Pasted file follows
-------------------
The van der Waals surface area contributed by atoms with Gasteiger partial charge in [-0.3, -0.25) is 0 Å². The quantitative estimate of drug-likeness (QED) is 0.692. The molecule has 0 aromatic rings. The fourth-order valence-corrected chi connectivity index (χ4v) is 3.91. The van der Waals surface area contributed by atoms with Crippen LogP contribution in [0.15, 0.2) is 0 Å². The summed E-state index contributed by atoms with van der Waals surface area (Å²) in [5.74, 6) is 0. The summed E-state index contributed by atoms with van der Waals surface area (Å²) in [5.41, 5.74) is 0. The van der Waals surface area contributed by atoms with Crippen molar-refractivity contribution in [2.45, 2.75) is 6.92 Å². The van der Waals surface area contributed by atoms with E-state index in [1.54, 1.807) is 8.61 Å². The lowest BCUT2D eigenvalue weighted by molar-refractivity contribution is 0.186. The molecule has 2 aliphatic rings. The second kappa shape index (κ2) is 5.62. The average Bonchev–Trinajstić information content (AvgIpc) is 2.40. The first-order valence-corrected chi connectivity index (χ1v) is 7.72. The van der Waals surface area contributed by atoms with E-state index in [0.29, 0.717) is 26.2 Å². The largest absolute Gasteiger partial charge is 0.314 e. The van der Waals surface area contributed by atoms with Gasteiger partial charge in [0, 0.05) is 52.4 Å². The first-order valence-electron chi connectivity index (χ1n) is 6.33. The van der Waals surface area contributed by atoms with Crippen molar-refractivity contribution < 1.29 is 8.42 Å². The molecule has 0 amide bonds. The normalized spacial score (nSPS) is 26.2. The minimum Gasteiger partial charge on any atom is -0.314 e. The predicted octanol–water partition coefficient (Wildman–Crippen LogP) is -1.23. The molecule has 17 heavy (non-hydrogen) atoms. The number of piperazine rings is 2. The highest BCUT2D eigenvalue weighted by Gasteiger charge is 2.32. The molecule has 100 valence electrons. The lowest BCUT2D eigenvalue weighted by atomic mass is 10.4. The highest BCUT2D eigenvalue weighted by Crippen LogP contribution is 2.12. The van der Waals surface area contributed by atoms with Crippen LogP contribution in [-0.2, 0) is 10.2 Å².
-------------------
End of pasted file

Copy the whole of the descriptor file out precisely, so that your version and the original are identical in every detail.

The van der Waals surface area contributed by atoms with Gasteiger partial charge in [-0.3, -0.25) is 0 Å². The quantitative estimate of drug-likeness (QED) is 0.692. The molecule has 0 aromatic rings. The fourth-order valence-corrected chi connectivity index (χ4v) is 3.91. The van der Waals surface area contributed by atoms with Crippen LogP contribution in [0.15, 0.2) is 0 Å². The summed E-state index contributed by atoms with van der Waals surface area (Å²) in [5.74, 6) is 0. The summed E-state index contributed by atoms with van der Waals surface area (Å²) in [5.41, 5.74) is 0. The van der Waals surface area contributed by atoms with Crippen molar-refractivity contribution in [2.45, 2.75) is 6.92 Å². The van der Waals surface area contributed by atoms with E-state index in [1.54, 1.807) is 8.61 Å². The lowest BCUT2D eigenvalue weighted by molar-refractivity contribution is 0.186. The molecule has 2 aliphatic rings. The second kappa shape index (κ2) is 5.62. The average Bonchev–Trinajstić information content (AvgIpc) is 2.40. The first-order valence-corrected chi connectivity index (χ1v) is 7.72. The van der Waals surface area contributed by atoms with E-state index in [0.29, 0.717) is 26.2 Å². The largest absolute Gasteiger partial charge is 0.314 e. The van der Waals surface area contributed by atoms with Gasteiger partial charge in [0, 0.05) is 52.4 Å². The first-order valence-electron chi connectivity index (χ1n) is 6.33. The van der Waals surface area contributed by atoms with Crippen molar-refractivity contribution < 1.29 is 8.42 Å². The molecule has 0 amide bonds. The normalized spacial score (nSPS) is 26.2. The minimum Gasteiger partial charge on any atom is -0.314 e. The predicted octanol–water partition coefficient (Wildman–Crippen LogP) is -1.23. The molecule has 17 heavy (non-hydrogen) atoms. The number of piperazine rings is 2. The highest BCUT2D eigenvalue weighted by Gasteiger charge is 2.32. The molecule has 100 valence electrons. The lowest BCUT2D eigenvalue weighted by atomic mass is 10.4. The highest BCUT2D eigenvalue weighted by Crippen LogP contribution is 2.12. The van der Waals surface area contributed by atoms with Crippen LogP contribution in [-0.2, 0) is 10.2 Å².